In ancient times, secularization was deemed to mean the legal transfer of papal property to the state or a civilian. It was first used in 1648 when control of the church was transferred to the state. Christian Churches owned huge chunks of land, while religious institutions located in non-Christian countries also owned vast properties. These were secularized by the respective states. The dissolution of Henry VIII”s monasteries is believed to have been the first step towards secularization. The definition of secularization was then edited to mean the reduction of influence that religion has over the state. Currently, religious institutions have great powers over the state than they originally did.
The general secularization picture in Ireland and its effects therein
Assessing the extent of the effects that secularization has had on modern day Ireland presents a number of difficulties. The automatic difficulty is the contradictory definition applied in the Irish census. The writings of the initial sociological study in Northern Ireland indicated that religion at that time was mainly an affair of freethinkers and atheists. These two groups represented only 0.02 percent of the entire population. A further 0.04 percent did not wish to disclose their religion. Since this time the Irish people have been reserved about disclosing the religious institution which they pledge allegiance to. This custom can be attributed to the fact that there has been increased freedom, allowing people to associate with the religion of their choice. This freedom was seen as a way of encouraging people to be affiliated to a certain religion, so as to make any census easy and credible. The result is that a majority of people sought to attach themselves to certain religions.
However, once a separate category of religious stand-alone people was introduced in 1991, it led to an increase in the number of non-stated persons from 3.7 percent to 7.3 percent. After more research was conducted in an attempt to ask individuals if they paid homage to any particular religion, the number of independent people was seen to have increased. In the 2001 census in Ireland a slightly higher percentage -9.7%- cited their religious affiliation, while 4.2 percent were rated as “non-stated.” These results therefore confirm that if individual are allowed the freedom to choose which religious institution to respect, the end result would be that most of the existing religious identities would be faced with extinction. Due to the lack of census figures in previous census activities before 1991, the use of survey results to try and group people as independents is a reliable way to help assess the population. The results are seen to suggest that most people in Ireland are independent when it comes to religion, and this is a follow up to the secularizing trend that was started in 1960s.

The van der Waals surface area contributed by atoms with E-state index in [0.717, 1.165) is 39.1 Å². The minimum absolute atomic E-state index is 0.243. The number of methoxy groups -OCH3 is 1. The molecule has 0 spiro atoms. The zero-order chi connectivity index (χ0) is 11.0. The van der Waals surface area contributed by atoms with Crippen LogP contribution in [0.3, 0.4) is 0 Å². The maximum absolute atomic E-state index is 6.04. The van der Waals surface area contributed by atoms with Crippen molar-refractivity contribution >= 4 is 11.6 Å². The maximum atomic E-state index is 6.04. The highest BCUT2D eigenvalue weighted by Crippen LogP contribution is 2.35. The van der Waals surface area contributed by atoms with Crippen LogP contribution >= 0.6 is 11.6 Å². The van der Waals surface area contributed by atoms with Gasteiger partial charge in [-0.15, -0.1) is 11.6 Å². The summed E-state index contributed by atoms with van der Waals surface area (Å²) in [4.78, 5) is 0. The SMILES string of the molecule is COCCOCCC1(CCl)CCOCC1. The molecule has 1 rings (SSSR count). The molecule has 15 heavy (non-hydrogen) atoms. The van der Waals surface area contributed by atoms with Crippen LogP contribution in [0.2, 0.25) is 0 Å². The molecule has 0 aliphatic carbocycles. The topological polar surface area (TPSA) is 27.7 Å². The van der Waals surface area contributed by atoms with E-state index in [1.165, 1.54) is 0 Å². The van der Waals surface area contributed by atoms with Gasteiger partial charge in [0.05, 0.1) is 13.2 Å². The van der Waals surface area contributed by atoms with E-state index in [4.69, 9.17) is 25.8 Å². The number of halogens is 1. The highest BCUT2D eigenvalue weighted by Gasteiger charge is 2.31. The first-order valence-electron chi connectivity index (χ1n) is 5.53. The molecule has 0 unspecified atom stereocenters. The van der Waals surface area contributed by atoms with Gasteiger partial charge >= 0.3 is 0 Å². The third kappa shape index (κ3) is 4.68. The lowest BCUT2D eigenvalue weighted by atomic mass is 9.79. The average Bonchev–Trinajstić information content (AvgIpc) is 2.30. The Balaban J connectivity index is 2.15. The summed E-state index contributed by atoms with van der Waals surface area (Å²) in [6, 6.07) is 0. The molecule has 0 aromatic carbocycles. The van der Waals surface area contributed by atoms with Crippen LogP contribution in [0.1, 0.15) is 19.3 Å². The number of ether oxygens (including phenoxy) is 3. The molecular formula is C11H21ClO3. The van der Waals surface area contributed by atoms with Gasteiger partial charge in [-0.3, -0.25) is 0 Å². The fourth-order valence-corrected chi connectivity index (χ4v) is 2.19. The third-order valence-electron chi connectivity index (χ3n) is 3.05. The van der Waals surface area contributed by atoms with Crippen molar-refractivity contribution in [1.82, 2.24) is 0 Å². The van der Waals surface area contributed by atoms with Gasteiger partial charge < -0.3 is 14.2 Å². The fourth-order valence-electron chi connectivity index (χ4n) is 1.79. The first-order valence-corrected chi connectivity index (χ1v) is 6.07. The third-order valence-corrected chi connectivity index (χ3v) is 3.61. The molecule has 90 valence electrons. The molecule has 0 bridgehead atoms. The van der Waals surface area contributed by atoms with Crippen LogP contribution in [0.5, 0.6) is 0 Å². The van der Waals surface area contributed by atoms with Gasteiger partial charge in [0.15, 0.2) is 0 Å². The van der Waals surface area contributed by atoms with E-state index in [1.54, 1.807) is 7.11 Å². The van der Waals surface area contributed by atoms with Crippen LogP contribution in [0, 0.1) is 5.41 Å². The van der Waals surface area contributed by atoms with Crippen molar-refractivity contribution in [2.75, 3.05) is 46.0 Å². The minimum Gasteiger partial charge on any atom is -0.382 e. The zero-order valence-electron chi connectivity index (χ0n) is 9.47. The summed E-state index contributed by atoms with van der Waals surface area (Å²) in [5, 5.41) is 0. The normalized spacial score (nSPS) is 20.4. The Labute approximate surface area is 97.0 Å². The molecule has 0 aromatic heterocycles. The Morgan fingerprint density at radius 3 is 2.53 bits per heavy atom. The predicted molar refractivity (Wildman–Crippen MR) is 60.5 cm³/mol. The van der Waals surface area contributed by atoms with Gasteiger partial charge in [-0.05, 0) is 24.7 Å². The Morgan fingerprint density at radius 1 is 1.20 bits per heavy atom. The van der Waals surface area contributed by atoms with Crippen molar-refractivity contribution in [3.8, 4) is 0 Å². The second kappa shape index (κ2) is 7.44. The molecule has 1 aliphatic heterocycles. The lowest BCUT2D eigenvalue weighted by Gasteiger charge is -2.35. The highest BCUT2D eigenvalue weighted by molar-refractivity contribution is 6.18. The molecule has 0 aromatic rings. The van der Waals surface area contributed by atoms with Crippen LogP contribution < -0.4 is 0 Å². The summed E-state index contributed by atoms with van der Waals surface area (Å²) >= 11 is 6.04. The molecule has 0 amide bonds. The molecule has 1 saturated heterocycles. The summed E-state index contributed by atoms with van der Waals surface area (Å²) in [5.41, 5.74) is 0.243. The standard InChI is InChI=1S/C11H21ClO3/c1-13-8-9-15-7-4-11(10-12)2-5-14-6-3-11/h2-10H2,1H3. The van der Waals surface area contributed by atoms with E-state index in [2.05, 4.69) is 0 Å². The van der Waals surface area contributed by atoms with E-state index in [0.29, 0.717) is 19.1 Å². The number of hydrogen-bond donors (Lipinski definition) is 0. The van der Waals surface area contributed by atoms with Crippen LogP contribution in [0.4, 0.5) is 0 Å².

According to the 2002 census data in Ireland, religious independents then constituted 10 percent of the adult population, an identical figure to the 2001 census. Interestingly, the total number of religious independents are now twice as the number of all Protestants put together. The largest groups in Ireland are Presbyterians, Catholics, and Anglicans. Therefore, secularizing tendencies in Ireland have led to a growth of religion and religious independents in Ireland.
Where do religious independents come from? Religious sociology scholars have pointed at two main sources. The main source is the religious groups – Protestants mainly – that emphasize deliberate membership, uphold secularization, and do not ask for over-commitment from their followers. It has been argued that such groups are the ones that lose a lot of support when the popularity of religion is tested. In contrast, theorists who analyze traditional secularization argue that the growth of religious independents will emerge to the detriment of the basic religious groups. Empirical evidence suggests that almost every religious grouping has suffered loss of membership, but it has been the Protestants that have had massive defection in recent years. Religious independence in Ireland has been heavily reliant on the changing loyalty towards mainstream religions. Catholics, Anglicans, Presbyterians, and Protestants have been consistently rising in numbers since 1968. However, at around 1970, Catholics decreased in number, while the proportion of Anglicans and Presbyterians rose significantly. Most of the Irish people who had remained true to their childhood religion later defected massively to the Protestants.